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RE: Snapshot of Web Services Glossary

From: Assaf Arkin <arkin@intalio.com>
Date: Fri, 21 Feb 2003 10:26:13 -0800
To: "David Booth" <dbooth@w3.org>, "Martin Chapman" <martin.chapman@oracle.com>, <www-ws-arch@w3.org>
Cc: "'Hugo Haas'" <hugo@w3.org>
Message-ID: <IGEJLEPAJBPHKACOOKHNOELIDDAA.arkin@intalio.com>



> -----Original Message-----
> From: www-ws-arch-request@w3.org [mailto:www-ws-arch-request@w3.org]On
> Behalf Of David Booth
> Sent: Friday, February 21, 2003 10:09 AM
> To: Martin Chapman; www-ws-arch@w3.org
> Cc: 'Hugo Haas'
> Subject: RE: Snapshot of Web Services Glossary
>
>
>
> At 04:35 PM 2/20/2003 -0800, Martin Chapman wrote:
> >hmmm don't like the defn of synchronous:
>
> I struggled with this one, and I'm not sure my proposed wording is ideal,
> but what I was trying to do was more clearly differentiate between
> synchronous and asynchronous.   The old definition was very vague.
>
> Somehow we need to convey the idea that with "synchronous"
> interactions the
> parties are synchronized in some way.  (!)  This could mean "at the same
> time", but in the case of two communicating parties it generally
> means the
> sending party waits for the receiving party to do something before the
> sending party continues.  Thus, they are "synchronized".  I
> couldn't figure
> out any better way to precisely capture this.  Any ideas?

Define that operation involves sending/receiving at initiator site, and
receiving/sending at respondent site. Define "time" to be bound by T1
(lower) and T2 (upper). I assume we can all agree to that.

Given just sending and receiving primitives (e.g. TCP send()/receive()),
initiator and respondent can agree on T1/T2 after concluding operation. With
just these two communication primitives they can synchronize their clock
within some resolution (but don't look for atomic clock type of
synchronization here).


> I agree that store-and-forward would NOT be synchronous, but I don't see
> store-and-forward as the opposite of direct communication.  Communication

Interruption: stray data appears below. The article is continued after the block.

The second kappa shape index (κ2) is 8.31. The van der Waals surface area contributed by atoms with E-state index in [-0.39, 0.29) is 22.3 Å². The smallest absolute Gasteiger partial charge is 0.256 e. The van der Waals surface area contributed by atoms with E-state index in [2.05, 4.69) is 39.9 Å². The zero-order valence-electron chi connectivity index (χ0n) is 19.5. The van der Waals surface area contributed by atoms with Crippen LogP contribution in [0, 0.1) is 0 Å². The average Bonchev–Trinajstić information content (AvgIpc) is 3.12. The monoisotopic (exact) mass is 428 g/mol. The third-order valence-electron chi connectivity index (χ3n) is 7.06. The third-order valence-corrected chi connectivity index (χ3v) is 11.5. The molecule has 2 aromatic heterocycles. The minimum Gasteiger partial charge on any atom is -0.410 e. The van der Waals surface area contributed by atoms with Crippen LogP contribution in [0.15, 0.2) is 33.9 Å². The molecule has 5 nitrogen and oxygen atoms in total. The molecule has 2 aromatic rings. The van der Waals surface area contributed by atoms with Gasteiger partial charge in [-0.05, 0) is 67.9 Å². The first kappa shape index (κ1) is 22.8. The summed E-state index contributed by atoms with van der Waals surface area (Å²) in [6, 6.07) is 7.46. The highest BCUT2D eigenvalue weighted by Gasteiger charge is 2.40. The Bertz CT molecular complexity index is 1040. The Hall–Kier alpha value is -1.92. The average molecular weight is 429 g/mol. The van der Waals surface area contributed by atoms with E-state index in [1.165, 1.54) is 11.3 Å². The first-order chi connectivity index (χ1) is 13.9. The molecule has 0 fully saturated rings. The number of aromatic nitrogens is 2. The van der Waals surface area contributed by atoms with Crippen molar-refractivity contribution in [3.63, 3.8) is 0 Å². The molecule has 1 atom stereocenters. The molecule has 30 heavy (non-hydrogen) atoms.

> can certainly be indirect (i.e., go through intermediaries) but still be
> synchronous.  So although synchronous communication is often direct, I
> don't see that as a distinguishing characteristic.

An interaction can be synchronous even if it uses some store-and-forward
mechanism, even if both request and response are stored and forwarded.

Test for synchronisity of interaction is something like that:

If initiator sent request at time T1 then it can conclude that respondent
did not start performing interaction before time T1
If initiator received request at time T2 then it can conclude that
respondent did not continue performing interaction after time T2
(and vice versa)

You can clearly see this is not true for asynchronous interaction.

arkin

>
> >and
> >the fact that the reply (if any) comes back on the same communication
> >channel as the request.
>
> Interesting thought.  Must that always be true?  I could
> certainly imagine
> an input-output operation in which the input uses one
> communication channel
> and the output uses another.  So again, I don't see this as a
> distinguishing characteristic of synchronous communication.
>
> Anyone else have other suggestions for this definition?
>
>
> --
> David Booth
> W3C Fellow / Hewlett-Packard
> Telephone: +1.617.253.1273
Received on Friday, 21 February 2003 13:27:43 GMT

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